At any rate, I think it's important that, no matter what, we act in a sensible manner here. Everyone get out there, do your part, and start killing off Randall's relatives so he can keep produce semi-decent comics. Or violate causality. Whatevs.

All right, on to some actual criticism of the comics. Lets start with the basic premises: we've got a 9/11 conspiracy comic, a noodle incident comic, a comic about witches, a comic about Star Wars, a comic about witches AND Star Wars, a pun, a riff on Rene Descartes, and a riff on a common aphorism.

Oh yeah, I left out one. It's about childbirth. No, wait, that one doesn't exist. Just repress that one people, just like all his other shitty childbirth comics.

*Ahem* What's the common element between all these? They're basically recontextualizations of common sayings or events. To put it in less pretentious verbiage (for the complete fucktards in the audience), all these comics are about taking something familiar and skewing it in some way. People say "ladies and gentleman of the jury" a lot...so what if the entire jury was made up of women?! People say "cogito ergo sum" a lot...so what if one person was a complete intellectual coward when she decided to say it?! That one dude in Star Wars mocked the Force as a religion...so what if Darth Vader subscribed to an actual religion?! And so on.

A different phrase for what's happening is cognitive juxtaposition, which - again, if you're a complete fucktard - means you have a mental image of what is supposed to be there, but your expectations are subverted by what is literally there, creating a kind of dissonance or tension that results in laughter (Once again, I'm sorry to all you fucktards, but that's as simple as it gets. If you don't understand this then I weep for you. And by weep I mean mock. You sad, pathetic bastards).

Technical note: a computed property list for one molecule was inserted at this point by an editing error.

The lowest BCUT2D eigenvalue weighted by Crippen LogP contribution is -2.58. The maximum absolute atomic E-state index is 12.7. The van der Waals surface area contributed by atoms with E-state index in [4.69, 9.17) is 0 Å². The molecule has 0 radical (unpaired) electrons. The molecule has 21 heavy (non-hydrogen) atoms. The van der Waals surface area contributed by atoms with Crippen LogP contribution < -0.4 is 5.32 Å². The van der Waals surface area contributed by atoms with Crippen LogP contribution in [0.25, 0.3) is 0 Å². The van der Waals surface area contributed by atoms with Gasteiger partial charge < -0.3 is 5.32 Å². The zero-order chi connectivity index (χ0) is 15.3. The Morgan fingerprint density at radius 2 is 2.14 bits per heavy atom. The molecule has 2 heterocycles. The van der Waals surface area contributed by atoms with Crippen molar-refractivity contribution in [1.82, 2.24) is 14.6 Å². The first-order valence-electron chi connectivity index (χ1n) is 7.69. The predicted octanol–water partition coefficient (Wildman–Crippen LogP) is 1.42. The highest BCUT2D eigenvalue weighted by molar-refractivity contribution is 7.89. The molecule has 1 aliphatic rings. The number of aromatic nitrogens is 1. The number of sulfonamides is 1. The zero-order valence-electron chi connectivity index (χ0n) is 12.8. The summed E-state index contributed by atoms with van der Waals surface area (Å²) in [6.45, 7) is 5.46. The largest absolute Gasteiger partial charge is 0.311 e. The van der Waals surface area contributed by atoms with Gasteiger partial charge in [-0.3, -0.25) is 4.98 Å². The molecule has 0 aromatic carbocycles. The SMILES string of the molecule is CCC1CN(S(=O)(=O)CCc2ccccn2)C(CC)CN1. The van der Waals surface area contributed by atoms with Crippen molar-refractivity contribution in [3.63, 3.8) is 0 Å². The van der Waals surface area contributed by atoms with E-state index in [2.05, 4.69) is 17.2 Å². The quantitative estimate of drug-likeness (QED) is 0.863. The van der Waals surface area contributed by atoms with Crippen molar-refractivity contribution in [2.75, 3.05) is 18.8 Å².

TL;DR Randy made some funny, so kill.

Oh yeah and webcomics.me has more posts now I guess. So we can stop musing Carl is dead.

[Do these hideous syllables have anything to do with the latest comics? Heaven only knows! I know they filled me with mortal terror. And also with loathing. Mostly loathing. -Ed.]

Monday, November 15, 2010

Comic 819: Randall Needs Better Drinking Games

[Alt text: "The wolves thin the RAID arrays, removing the slowest and weakest disks to keep the average seek speed high."]

Today marks the first day of Randall’s “sick leave.” Though I was curious to see what would show up, I sure as shit didn’t hold out a lot of hope. When he mentioned notebooks and a scanner, I expected to see a something like his early sketchbook stuff. I know a lot of people have a huge boner for his red spiders drawing or whatever, but it’s honestly the same kind of shit you’d see in any fledgling artists’ sketchbook only OMG RANDALL DREW IT SPROIIIIIING.

819 is... holy shit, it’s actually kind of funny! True, the mini-strips aren’t amazing; For example, I can’t tell if the “Trig” song is supposed to be about Palin’s son or trigonometry, and the “oh hey chicks on magazines are airbrushed that’s so unattractive” quasi-self-righteousness rubs me the wrong way. However, the guy stuffing a pony down the well and the “girl wearing your mom’s skin as a suit” are both amusing. I even like the little Jupiter humping on the dude, though that may just be a product of my sick, perverted mind and a poorly-drawn orbit. They’re out-there without trying too hard, cute without being too coy, and minimally pretentious. Essentially, they’re deficient in pretty much every quality that makes xkcd insufferable.

Obviously, if he had thrown these up with out the “drawn in under 5 minutes” caveat, we’d be having one of those “seriously, Randall, what the fuck” moments that have been increasingly common since VaginaGate. Their lack of suckitude seems to be a compelling argument for Randall to give up the M-W-F grind and move towards that “illustrated picto-blag” thing Rob has been clamoring for (the fat fuck.)